- Cost: There is little variation in project costs for West Seattle, with a range from $1.7B for a purely elevated line to Alaska Junction up to $2.0B to serve the additional 3.5 miles to White Center. Amazingly, the at-grade option to West Seattle is more expensive than the elevated option, due to freight conflicts, increased property takings, and the likely need to widen 1st Avenue South. The highest possible ridership Ballard to West Seattle line would cost no more than $7.1 billion.
- Ridership: Ridership varies wildly depending on the option chosen, from as few as 20,000 for the at-grade option to as many as 50,000 for an elevated line to the Junction.
- Travel Time: Travel time is 11 minutes from Sodo to the Junction, or 18 minutes from Sodo to White Center. nearly 3x faster than today’s Route 120.
Perhaps the most sure thing in all of ST3, the Overlake-Redmond segment of East Link is included as Project E1, but with a new station shown near Marymoor Park. Ridership is 8,000-10,000 and comes in at $1B with a travel time of 8 minutes.
Frustratingly, there’s no direct comparison between BRT on the Cross Kirkland Corridor (E6) and Light Rail (E3) on the same span. Both connect to East Link at Wilburton, and Link continues on to Issaquah. Alignment details aren’t cast in stone yet, but failing to directly serve Downtown Bellevue in the Link alternative seems like an early unforced error that can and should be fixed.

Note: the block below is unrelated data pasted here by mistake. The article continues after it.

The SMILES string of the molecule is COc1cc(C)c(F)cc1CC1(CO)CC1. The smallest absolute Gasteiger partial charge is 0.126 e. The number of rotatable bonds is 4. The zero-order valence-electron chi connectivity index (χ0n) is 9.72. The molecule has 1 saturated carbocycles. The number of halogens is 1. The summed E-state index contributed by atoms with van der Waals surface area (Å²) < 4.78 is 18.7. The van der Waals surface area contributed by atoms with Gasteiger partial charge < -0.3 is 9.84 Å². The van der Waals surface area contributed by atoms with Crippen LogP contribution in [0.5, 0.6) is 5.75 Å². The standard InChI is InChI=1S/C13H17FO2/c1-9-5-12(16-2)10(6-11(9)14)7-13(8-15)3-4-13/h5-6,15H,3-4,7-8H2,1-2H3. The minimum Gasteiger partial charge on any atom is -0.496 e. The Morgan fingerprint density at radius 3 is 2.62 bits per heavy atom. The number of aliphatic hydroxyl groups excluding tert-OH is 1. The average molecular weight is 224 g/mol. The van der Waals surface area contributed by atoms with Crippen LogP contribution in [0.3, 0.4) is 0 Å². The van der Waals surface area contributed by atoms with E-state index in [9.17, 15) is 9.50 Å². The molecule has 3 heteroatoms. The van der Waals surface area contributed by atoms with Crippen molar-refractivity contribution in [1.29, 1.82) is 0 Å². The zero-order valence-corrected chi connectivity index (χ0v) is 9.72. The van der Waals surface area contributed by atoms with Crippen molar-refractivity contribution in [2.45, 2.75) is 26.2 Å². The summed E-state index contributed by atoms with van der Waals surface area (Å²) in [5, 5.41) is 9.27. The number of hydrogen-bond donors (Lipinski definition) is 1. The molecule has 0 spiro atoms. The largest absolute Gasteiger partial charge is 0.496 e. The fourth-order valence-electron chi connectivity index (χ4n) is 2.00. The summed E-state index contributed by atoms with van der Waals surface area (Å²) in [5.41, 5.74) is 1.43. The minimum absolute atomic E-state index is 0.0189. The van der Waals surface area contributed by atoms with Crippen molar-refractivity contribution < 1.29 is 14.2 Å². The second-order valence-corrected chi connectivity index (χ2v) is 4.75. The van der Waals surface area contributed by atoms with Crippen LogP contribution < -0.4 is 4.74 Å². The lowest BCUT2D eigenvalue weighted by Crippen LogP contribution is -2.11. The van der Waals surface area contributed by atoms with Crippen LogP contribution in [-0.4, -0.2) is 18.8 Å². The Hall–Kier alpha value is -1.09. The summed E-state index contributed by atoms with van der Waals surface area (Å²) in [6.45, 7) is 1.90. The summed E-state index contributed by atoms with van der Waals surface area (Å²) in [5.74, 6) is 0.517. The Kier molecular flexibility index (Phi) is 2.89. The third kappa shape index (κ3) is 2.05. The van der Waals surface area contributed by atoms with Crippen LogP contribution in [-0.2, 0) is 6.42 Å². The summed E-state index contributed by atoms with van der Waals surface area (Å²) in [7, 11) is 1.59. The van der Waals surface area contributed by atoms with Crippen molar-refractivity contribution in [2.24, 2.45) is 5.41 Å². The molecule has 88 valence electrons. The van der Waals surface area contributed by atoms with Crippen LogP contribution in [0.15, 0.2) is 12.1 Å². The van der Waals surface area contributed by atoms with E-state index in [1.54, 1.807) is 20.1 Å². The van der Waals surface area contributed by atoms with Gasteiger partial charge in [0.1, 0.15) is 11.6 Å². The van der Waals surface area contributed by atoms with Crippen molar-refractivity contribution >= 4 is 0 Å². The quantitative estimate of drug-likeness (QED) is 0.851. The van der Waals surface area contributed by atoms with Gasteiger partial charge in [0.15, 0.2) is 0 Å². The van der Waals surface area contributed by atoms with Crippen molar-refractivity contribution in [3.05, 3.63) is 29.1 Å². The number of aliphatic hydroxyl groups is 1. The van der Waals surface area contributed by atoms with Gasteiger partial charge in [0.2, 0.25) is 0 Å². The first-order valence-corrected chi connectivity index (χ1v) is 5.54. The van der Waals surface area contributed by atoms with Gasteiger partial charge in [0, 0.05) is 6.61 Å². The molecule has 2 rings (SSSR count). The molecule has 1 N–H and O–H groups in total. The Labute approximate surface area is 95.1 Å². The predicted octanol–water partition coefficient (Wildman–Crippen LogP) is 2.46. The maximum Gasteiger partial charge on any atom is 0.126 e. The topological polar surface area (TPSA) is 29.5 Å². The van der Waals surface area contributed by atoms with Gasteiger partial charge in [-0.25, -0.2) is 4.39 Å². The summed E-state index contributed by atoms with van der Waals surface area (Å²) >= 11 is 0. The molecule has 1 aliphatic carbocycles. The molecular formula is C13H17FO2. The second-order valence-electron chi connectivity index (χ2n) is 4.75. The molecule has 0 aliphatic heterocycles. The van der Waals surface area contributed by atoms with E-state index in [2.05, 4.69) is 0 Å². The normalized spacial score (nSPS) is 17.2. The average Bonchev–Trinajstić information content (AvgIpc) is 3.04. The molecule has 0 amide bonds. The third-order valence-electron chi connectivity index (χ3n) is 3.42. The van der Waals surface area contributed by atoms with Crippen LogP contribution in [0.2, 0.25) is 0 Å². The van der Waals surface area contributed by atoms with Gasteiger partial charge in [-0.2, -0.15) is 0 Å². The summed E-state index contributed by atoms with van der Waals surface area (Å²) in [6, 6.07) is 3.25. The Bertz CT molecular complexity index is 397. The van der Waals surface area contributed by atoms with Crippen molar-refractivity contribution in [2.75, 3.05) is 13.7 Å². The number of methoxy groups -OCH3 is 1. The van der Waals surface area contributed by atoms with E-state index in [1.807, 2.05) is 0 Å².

- Cost: Link from Totem Lake-Issaquah would cost roughly $3B, while BRT from Totem Lake to Bellevue via Downtown Kirkland would cost roughly $700m.
- Ridership: Ridership is lackluster for both Link and BRT, partly because they miss the heart of key demand generators. The BRT project is estimated at only 2,500-3,500 per day, while Link is estimated at 12,000-15,000. In either case, costs per rider for these projects are by far the highest of any major ST3 project under consideration, at $18-$27 per rider over 30 years.
- Travel Time: Link is estimated at 31 minutes from Totem Lake-Issaquah, and BRT is estimated at 35 minutes from Totem Lake-Bellevue.
All four I-405 BRT alternatives perform better than the Cross Kirkland Corridor projects. Yet interestingly, the study found no ridership difference between the high-investment and low-investment scenarios, apparently discounting the possibility that reliability would impact ridership. Ridership is 13,000-18,000 no matter whether ST spends $300m (Option E2A+E4) or $2.1 B (Options E2B+E4).
Including the unfunded segments from ST2, the study looked at I-5 and SR 99 alignments from Federal Way to Tacoma. Using SR99 adds nothing but cost because the two roads are so close together.
It’s barely a “study,” because all the numbers depend on BNSF negotations, but ST Executive Ric Ilgenfritz told us that expanded South Sounder would have the intent to move towards hourly all-day and evening service. The project would probably involve a third track to avoid freight conflicts. “We have enough train sets to do hourly, and once the track’s there it’s not that expensive to use the trains as much as you can.” Along with more Sounder runs, bigger platforms, Tacoma Link to TCC, bus reliability projects deep into South Pierce County, station access improvements are all under consideration.
Over the next week or so, we’ll describe interesting operations and transfer concepts in store for Link, Tomorrow, we’ll discuss the finance options, and we’ll dive into some interesting study results in more detail.
*A major caveat here is that the Ballard ridership numbers include significant network effects and different operational scenarios for a 2nd Downtown tunnel, something we’ll be writing about in the coming days.